Facts & Allegations
In early January 2009, a mother of four young children purchased an electric oil-filled space heater for her mobile home in Lacombe, LA. The home was owned by our clients, the grandparents of the four young children. On January 17, 2009, the space heater was on in the room where the children slept. At approximately 11:30 p.m., the mother checked on her children, who were in bed, before leaving to drive a friend home. The grandparents were at home, sleeping in an adjoining bedroom. When the mother returned home approximately 30 minutes later, she found smoke coming from the mobile home. The grandparents were awakened by someone banging on their door, and tried to rush into the children’s room to save them, but there was too much smoke and fire. The grandparents escaped through a bedroom window, while the four children perished in the fire.
The mother of the four children and the grandparents filed a products liability lawsuit in the Circuit Court of Cook County against the company that designed and manufactured the space heater. In the lawsuit we contended that the fire was started when the space heater tipped over onto its front face, where the control panel was located, causing a blanket surrounding it to catch fire when the heater overheated and a heater vessel breached, leaking oil vapor. We contended that even though the heater was designed with a safety tip-over switch, so it would turn off if it fell over, the heater failed to de-energize after tipping over. We contended that this failure constituted a design defect, and was the cause of the fire. Finally, we contended that the manufacturing company knew of the defect, but did nothing to rectify it.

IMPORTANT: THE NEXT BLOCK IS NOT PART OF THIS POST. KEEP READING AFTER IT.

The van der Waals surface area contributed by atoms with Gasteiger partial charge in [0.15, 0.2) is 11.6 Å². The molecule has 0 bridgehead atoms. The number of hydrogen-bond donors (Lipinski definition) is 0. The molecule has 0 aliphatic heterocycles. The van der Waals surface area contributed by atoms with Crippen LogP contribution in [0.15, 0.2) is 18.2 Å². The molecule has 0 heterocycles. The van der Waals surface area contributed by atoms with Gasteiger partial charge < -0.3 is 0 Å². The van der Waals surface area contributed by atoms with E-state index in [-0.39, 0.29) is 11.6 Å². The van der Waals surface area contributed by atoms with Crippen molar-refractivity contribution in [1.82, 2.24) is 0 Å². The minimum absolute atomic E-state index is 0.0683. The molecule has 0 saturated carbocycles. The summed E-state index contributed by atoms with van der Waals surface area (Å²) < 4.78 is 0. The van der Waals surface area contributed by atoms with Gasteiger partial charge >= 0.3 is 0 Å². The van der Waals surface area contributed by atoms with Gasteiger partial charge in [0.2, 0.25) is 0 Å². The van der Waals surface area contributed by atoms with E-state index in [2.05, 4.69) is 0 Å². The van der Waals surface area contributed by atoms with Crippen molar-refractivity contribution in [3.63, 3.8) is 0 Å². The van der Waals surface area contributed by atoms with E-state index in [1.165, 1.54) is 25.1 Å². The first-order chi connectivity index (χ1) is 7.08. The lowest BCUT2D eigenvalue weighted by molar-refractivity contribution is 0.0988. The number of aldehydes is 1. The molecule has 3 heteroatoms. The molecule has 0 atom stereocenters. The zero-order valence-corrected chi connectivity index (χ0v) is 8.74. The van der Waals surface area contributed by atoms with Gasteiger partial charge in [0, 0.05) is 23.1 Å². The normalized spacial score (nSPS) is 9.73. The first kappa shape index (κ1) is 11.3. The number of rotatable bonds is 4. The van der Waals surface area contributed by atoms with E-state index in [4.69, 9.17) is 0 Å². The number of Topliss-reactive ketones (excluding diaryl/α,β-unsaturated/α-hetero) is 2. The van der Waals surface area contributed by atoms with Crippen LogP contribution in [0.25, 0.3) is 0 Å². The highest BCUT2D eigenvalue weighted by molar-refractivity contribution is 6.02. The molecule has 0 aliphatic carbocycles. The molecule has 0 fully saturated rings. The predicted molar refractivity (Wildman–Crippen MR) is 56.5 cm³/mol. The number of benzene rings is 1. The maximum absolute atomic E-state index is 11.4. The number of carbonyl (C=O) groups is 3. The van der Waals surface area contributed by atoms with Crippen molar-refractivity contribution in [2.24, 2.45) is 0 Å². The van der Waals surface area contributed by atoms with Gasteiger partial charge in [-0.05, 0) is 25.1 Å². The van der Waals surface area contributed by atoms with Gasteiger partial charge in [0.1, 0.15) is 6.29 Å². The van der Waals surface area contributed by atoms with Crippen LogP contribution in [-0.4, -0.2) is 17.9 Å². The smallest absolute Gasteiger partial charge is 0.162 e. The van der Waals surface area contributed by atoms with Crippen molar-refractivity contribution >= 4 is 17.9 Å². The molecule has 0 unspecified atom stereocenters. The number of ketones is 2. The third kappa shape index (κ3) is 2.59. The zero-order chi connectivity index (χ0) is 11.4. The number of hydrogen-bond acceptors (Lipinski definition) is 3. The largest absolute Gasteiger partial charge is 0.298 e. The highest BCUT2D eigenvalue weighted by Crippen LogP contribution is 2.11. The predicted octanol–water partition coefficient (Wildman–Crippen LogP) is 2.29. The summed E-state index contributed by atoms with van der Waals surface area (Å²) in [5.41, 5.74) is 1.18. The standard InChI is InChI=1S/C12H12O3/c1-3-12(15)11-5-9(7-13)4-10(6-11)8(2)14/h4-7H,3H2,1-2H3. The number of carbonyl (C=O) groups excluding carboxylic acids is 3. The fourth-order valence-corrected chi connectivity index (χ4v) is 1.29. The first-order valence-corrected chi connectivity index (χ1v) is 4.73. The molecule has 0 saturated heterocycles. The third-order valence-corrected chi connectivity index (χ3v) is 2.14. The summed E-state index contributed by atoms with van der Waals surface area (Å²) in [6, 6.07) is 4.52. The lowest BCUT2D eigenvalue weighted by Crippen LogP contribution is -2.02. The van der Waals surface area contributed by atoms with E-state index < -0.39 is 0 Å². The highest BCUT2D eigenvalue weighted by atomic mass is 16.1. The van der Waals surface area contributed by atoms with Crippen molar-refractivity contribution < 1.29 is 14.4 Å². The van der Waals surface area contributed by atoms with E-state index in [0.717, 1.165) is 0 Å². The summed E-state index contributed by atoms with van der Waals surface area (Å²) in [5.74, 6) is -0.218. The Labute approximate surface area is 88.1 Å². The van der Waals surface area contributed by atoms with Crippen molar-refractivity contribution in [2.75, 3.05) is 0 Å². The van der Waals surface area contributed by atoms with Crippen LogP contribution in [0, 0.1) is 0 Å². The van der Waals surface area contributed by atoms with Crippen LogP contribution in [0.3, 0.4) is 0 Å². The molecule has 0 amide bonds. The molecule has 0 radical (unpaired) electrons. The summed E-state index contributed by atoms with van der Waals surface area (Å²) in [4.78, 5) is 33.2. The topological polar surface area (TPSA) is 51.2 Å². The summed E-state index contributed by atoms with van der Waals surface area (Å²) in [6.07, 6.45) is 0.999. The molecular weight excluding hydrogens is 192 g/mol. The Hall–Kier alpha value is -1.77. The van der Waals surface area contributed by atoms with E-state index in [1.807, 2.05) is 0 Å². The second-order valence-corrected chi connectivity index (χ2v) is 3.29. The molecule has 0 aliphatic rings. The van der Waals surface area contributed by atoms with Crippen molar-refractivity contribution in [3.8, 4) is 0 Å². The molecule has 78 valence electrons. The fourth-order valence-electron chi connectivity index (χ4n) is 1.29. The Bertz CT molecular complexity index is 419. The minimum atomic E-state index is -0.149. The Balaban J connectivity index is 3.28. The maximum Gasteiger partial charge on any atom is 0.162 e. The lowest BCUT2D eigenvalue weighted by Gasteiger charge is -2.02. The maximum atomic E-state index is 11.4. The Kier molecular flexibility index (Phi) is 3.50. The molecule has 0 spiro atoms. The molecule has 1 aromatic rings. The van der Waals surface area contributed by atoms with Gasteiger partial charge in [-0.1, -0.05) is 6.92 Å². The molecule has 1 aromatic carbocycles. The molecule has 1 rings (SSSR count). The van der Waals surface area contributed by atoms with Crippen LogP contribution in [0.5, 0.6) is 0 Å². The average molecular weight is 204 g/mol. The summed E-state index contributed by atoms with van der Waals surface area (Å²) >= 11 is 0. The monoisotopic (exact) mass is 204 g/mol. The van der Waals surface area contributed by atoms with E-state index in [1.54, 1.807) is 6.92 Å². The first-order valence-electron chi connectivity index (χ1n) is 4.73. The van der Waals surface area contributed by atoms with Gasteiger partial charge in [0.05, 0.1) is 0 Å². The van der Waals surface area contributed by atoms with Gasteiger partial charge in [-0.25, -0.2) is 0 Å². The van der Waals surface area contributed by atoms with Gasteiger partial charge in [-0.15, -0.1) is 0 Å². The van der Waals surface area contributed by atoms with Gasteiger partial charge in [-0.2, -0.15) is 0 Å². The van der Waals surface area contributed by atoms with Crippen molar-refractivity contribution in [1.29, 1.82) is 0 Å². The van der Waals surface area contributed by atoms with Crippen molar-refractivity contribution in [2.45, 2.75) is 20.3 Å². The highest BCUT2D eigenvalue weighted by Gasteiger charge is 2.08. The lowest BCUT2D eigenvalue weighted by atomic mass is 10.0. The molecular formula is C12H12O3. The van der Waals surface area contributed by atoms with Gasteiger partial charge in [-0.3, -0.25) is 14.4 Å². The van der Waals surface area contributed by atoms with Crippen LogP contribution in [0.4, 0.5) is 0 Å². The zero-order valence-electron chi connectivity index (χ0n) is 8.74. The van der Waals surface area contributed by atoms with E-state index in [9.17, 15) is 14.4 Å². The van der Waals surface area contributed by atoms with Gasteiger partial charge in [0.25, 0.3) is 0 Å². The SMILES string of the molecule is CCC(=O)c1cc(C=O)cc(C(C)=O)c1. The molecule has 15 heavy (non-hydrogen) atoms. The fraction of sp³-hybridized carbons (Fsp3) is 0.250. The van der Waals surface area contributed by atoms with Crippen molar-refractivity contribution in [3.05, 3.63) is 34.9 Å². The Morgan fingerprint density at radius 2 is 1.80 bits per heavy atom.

Over 80 depositions were taken in this case. One of the most important witnesses was the Louisiana State Fire Marshall, who determined after an investigation that the fire started in the children’s bedroom where the space heater was. The Marshall based his conclusion on the fact that the remains of the heater were found burned through the floor of the children’s room.
The plaintiffs’ fire causation expert agreed with the Fire Marshall’s assessment, testifying that the heater was found in the area of origin for the fire, and likely was the cause of the fire. The expert opined that, according to testing performed to mimic the conditions of the fire, the heater could have started a fire by falling down on the control panel side. The expert further opined that the fire could not have been started in any other position.
The defense contended that there was no way for the plaintiff to prove that a malfunction with the heater was the sole cause of the fire. According to the defense experts, there were several other potential causes of the fire that existed in the children’s room, including cigarette lighters, plugs, a nebulizer (the children had pre-existing problems with asthma), the remains of a Christmas tree, a television and a DVD player. According to the defense experts, none of these items could be eliminated as a potential cause of the fire and it was possible that damage found on the heater was inflicted by being caught in a fire started because of another source. The defense experts testified that children playing with fire starting implements, such as cigarette lighters, was the most likely way for the fire to have started. The defense experts also testified that testing suggested the fire could not have been started because of heater malfunction, since physical damage found on the heater at the scene indicated that it had been in an upright position, and not tipped over as the plaintiffs contended.